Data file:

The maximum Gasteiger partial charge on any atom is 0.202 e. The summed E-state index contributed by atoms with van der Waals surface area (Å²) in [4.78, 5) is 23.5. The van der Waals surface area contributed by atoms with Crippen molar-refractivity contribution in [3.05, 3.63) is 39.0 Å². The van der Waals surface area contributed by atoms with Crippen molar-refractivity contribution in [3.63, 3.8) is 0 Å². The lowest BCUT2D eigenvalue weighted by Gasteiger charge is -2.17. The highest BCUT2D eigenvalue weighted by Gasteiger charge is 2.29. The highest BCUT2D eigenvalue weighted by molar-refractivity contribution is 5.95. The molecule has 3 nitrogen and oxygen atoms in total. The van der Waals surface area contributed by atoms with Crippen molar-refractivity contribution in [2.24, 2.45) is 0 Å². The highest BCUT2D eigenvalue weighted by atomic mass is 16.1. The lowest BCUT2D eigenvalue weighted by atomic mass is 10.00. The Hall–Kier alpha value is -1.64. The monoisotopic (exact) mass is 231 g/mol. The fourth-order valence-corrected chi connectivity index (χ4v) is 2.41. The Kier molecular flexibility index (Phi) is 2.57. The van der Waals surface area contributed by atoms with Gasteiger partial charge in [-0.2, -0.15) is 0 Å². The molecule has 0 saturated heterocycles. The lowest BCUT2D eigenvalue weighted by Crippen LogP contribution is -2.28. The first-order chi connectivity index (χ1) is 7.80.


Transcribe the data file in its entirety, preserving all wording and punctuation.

The maximum Gasteiger partial charge on any atom is 0.202 e. The summed E-state index contributed by atoms with van der Waals surface area (Å²) in [4.78, 5) is 23.5. The van der Waals surface area contributed by atoms with Crippen molar-refractivity contribution in [3.05, 3.63) is 39.0 Å². The van der Waals surface area contributed by atoms with Crippen molar-refractivity contribution in [3.63, 3.8) is 0 Å². The lowest BCUT2D eigenvalue weighted by Gasteiger charge is -2.17. The highest BCUT2D eigenvalue weighted by Gasteiger charge is 2.29. The highest BCUT2D eigenvalue weighted by molar-refractivity contribution is 5.95. The molecule has 3 nitrogen and oxygen atoms in total. The van der Waals surface area contributed by atoms with Crippen molar-refractivity contribution in [2.24, 2.45) is 0 Å². The highest BCUT2D eigenvalue weighted by atomic mass is 16.1. The lowest BCUT2D eigenvalue weighted by atomic mass is 10.00. The Hall–Kier alpha value is -1.64. The monoisotopic (exact) mass is 231 g/mol. The fourth-order valence-corrected chi connectivity index (χ4v) is 2.41. The Kier molecular flexibility index (Phi) is 2.57. The van der Waals surface area contributed by atoms with Gasteiger partial charge in [-0.2, -0.15) is 0 Å². The molecule has 0 saturated heterocycles. The lowest BCUT2D eigenvalue weighted by Crippen LogP contribution is -2.28. The first-order chi connectivity index (χ1) is 7.80.